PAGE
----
This small oval-shaped binak (basket) was most likely purchased from Coranderrk Aboriginal Station around the 1870s or 1880s. It has been made using the bundle-coil technique, traditionally practised by Aboriginal women of south-eastern Australia and used to make a range of small and large baskets. The basket's woven light and dark chequer design is very rare.
Pre-contact, baskets made by Victorian weavers did not have fixed handles; they were made without them or with a string made from handspun plant fibre attached to the back of the basket. Baskets were made using a variety of fibres, including tussock grass, spiny-headed mat-rush, flax, sedge and reed.
The establishment of church-run missions and stations saw a focus on teaching Aboriginal women domestic duties, such as sewing and basket making, in the European style. Aboriginal women adapted their style of basket-making, which had been practiced over countless generations, to be more attractive to European tastes. Decorative elements and stitches were added, and features of European basketry such as fixed handles were incorporated. Basket making became an important part of economic life for Aboriginal women, on and off the missions

Binak is the Wurundjeri word for basket - see Keeler, C. and Couzens, V., (eds) 2010, Meerreenng-An. This is my Country: The Story of Aboriginal Victoria Told Through Art, Melbourne Koorie Heritage Trust. BPA Print Group, Page 234

Local Name


Physical Description

Coiled basket with oval base, it is tubular in shape with a single handle. Made using the bundle-coil technique. Light and dark plant fibre have been woven as to produce a chequered pattern along the body and handle of basket.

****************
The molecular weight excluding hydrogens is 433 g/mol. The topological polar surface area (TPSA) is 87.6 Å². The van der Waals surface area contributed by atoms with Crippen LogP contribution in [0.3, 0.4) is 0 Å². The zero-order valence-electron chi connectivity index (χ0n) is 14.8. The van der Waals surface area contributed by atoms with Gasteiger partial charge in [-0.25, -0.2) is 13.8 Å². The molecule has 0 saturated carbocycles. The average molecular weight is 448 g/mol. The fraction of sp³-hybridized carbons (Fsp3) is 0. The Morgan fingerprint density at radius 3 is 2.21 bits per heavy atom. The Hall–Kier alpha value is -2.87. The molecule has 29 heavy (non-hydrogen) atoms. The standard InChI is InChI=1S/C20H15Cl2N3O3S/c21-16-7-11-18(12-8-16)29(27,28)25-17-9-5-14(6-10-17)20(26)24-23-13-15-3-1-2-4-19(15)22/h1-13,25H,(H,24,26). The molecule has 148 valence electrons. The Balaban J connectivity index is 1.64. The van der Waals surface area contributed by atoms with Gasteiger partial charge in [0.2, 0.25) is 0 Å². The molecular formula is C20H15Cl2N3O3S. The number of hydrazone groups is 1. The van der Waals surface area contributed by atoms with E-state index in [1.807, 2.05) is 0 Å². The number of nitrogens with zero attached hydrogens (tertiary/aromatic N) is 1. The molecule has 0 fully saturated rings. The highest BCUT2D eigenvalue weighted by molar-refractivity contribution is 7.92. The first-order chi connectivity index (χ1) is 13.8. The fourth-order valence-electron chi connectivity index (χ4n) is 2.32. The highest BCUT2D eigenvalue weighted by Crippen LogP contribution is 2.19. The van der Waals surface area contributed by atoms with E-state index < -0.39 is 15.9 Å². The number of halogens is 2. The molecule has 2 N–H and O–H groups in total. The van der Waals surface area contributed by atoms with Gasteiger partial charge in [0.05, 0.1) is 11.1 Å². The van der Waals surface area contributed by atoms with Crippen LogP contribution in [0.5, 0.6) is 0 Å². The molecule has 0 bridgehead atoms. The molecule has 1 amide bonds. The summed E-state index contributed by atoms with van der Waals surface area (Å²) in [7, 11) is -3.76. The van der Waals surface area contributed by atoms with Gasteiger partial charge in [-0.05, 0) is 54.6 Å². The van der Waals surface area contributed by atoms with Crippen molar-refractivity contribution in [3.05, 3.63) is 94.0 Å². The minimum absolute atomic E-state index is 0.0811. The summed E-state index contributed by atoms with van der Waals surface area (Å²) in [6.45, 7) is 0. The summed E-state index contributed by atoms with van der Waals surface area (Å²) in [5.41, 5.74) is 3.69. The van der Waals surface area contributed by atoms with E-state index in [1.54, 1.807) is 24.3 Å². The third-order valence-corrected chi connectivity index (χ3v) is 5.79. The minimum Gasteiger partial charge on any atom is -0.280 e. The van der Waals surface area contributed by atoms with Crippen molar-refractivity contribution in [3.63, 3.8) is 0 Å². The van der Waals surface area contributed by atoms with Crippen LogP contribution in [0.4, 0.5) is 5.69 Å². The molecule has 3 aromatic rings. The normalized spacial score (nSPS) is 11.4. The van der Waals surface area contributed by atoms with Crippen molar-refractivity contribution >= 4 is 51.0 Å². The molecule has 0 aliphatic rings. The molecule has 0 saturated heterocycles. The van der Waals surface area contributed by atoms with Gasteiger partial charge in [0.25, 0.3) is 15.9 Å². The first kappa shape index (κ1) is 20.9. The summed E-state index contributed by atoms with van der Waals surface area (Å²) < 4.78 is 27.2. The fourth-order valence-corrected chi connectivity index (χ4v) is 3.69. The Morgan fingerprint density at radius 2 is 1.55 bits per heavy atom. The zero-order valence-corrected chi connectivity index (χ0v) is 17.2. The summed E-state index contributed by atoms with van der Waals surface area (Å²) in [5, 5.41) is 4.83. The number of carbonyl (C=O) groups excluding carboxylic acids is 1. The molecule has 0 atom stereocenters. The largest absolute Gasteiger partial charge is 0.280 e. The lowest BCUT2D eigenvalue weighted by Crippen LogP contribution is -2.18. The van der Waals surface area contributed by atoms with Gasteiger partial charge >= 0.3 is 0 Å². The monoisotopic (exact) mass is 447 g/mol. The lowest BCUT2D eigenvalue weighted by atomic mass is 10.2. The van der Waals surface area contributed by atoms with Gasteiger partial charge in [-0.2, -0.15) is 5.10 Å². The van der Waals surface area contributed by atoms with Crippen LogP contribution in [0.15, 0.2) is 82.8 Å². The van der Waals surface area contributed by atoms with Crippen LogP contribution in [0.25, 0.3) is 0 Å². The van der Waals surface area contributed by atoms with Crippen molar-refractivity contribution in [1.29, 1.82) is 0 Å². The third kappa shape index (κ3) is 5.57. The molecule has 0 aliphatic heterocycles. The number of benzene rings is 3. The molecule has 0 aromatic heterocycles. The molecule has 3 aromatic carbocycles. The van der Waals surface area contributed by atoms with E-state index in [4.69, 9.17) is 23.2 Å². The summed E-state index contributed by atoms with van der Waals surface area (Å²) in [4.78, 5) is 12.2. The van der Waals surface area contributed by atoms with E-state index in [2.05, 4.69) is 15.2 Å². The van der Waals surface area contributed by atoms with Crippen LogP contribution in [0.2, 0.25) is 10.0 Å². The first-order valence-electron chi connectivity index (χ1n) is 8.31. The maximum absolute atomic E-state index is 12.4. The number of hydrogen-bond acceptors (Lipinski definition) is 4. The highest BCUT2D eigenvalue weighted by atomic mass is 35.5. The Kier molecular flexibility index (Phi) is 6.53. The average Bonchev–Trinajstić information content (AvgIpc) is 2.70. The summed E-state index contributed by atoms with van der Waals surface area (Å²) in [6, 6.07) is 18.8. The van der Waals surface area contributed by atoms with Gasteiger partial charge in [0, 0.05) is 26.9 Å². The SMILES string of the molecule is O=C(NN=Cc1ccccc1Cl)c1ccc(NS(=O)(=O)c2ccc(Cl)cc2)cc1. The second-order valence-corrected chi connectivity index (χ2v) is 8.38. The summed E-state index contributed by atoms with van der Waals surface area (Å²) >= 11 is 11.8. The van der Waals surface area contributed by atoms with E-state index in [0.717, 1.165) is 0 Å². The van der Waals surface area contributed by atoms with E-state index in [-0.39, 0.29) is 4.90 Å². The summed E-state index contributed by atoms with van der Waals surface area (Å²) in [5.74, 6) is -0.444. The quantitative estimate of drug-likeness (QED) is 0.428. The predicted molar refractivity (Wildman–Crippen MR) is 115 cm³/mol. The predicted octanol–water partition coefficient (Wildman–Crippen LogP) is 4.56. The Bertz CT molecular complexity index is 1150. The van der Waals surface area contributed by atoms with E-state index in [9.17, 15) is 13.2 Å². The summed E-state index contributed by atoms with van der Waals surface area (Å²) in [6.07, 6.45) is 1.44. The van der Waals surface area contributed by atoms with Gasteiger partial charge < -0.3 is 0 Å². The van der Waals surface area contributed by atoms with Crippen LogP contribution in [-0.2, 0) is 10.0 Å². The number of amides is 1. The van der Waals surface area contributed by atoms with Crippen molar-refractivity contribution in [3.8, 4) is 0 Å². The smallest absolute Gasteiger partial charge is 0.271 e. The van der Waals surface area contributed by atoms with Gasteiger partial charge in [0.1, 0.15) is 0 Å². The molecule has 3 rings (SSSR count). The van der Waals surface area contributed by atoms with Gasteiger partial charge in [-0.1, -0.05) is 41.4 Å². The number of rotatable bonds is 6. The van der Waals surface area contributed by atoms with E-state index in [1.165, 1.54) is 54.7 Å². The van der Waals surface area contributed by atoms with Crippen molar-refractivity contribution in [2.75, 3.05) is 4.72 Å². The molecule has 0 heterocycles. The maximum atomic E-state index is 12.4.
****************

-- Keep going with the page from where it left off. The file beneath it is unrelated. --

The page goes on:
In 1863, desperate for a safe haven for their people which would protect them from the ravages of colonisation, Kulin leaders Simon Wonga and William Barak, with the help of Superintendent John Green, established the Coranderrk Aboriginal Station. At the junction of the Yarra River and Badger Creek near the town today known as Healesville in the Yarra Valley, Coranderrk aspired to be a self-supporting community. Comprising 4850 acres, Coranderrk became one of the most productive stations in the Yarra Valley. By 1875 more than 100 Aboriginal residents worked and lived at Coranderrk, building and living in their own family homes and constructing a school for their children. The station ran a substantial milking herd, horses, pigs, poultry, orchard, a market garden and a working hop field. The Kulin people at Coranderrk, unlike many other Kulin peoples living in religious mission stations set up throughout Victoria, were free to continue to hunt and gather traditional foods alongside their work on the station. Many Kulin men also earnt wages shearing sheep for neighbouring graziers while women made money selling their own handmade goods such as baskets and rugs to the many tourists who visited the area.
In 1923, largely as a result of being too successful, the government officially shut down Coranderrk Station which was now on much sought-after prime land. Many of its residents were removed to Lake Tyers Mission in Gippsland but several residents refused to leave.

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